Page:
Goldman Sachs, one of the most powerful investment banks on Wall Street, agreed on Monday to pay $5.06 billion to settle allegations that it sold packages of shoddy mortgages to investors during the period leading up to the financial crisis.
But, similar to other massive settlements reached with large banks over the last few years, no individual bank employee is being held responsible for the alleged bad behavior that led to the settlement.
Instead, the settlement includes a $2.385 billion civil penalty and $1.8 billion for distressed borrowers and communities affected by the housing crisis.
"Today's settlement is another example of the department's resolve to hold accountable those whose illegal conduct resulted in the financial crisis of 2008," Benjamin C. Mizer, head of the Justice Department's civil division, said in a statement.
This is the fifth settlement reached by a panel President Obama put in place in 2012 to look into the lending practices of the country's largest financial institutions. The Residential Mortgage-Backed Securities Working Group has already reached historic settlements with JPMorgan Chase and Bank of America. They agreed to pay $13 billion and $16.6 billion respectively. Citibank settled for $7 billion and Morgan Stanley agreed to pay $3.2 billion.
"This settlement, like those before it, ensures that these critical programs-such as mortgage assistance, principal forgiveness, and code enforcement-will continue to get funded well into the future, and will be paid for by the institutions responsible for the financial crisis," New York Attorney General Eric Schneiderman, the co-chair of the working group, said in a statement.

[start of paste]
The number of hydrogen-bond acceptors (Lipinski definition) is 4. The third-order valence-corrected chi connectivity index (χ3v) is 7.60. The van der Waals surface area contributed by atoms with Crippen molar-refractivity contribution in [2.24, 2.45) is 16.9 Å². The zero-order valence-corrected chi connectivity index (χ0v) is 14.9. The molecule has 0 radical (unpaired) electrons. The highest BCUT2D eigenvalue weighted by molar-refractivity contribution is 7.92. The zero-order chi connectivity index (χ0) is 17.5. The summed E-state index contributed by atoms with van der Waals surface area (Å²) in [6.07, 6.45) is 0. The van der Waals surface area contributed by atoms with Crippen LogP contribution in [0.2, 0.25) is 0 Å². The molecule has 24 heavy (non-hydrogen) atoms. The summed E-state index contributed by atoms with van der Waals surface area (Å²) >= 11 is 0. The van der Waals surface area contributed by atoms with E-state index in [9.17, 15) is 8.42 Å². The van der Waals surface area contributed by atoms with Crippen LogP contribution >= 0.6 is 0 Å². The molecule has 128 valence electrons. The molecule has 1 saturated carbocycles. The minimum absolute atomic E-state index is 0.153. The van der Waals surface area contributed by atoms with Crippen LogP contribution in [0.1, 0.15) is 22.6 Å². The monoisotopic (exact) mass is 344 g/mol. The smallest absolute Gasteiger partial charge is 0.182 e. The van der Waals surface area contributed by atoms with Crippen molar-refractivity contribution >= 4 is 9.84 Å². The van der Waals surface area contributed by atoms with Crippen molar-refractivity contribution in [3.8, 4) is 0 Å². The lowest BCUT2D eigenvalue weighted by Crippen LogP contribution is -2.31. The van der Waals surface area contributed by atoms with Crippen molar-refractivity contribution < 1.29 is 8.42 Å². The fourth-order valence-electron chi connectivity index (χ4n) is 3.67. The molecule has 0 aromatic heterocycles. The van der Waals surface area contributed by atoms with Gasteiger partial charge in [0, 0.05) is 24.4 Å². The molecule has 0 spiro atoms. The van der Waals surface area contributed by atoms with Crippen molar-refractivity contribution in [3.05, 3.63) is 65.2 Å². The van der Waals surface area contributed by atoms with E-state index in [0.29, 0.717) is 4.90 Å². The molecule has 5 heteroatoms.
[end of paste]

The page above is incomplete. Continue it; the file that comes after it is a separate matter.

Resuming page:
Between 2005 and 2007, Goldman Sachs repeatedly discovered problems with the mortgages it was selling to investors but didn't tell investors, according to a statement of facts agreed to by the bank.
In 2006, for example, a Goldman Sachs employee recommended investors buy shares in Countrywide, the large mortgage company, noting that it was issuing more loans than expected. Another Goldman employee responded to the research report by saying: "If they only knew. . . ."
Goldman had already discovered problems with Countrywide's loans, but didn't warn investors, according to the settlement agreement.
In a statement, Goldman Sachs said it was pleased to resolve the issue. "Since the financial crisis, we have taken significant steps to strengthen our culture, reinforce our commitment to our clients, and ensure our governance processes are robust," the statement said.
But advocacy groups quickly pounced on the deal as too lenient, noting that the $5 billion settlement is dwarfed by Goldman Sach's recent profits. Also, they note, Goldman Sachs will be be able to deduct some of the cost of the settlement from its taxes. "That is not justice," said Dennis Kelleher, president and chief executive of Better Markets. "Every single individual at Goldman who received a bonus from this illegal conduct not only keeps the entire bonus, but suffers no penalty at all."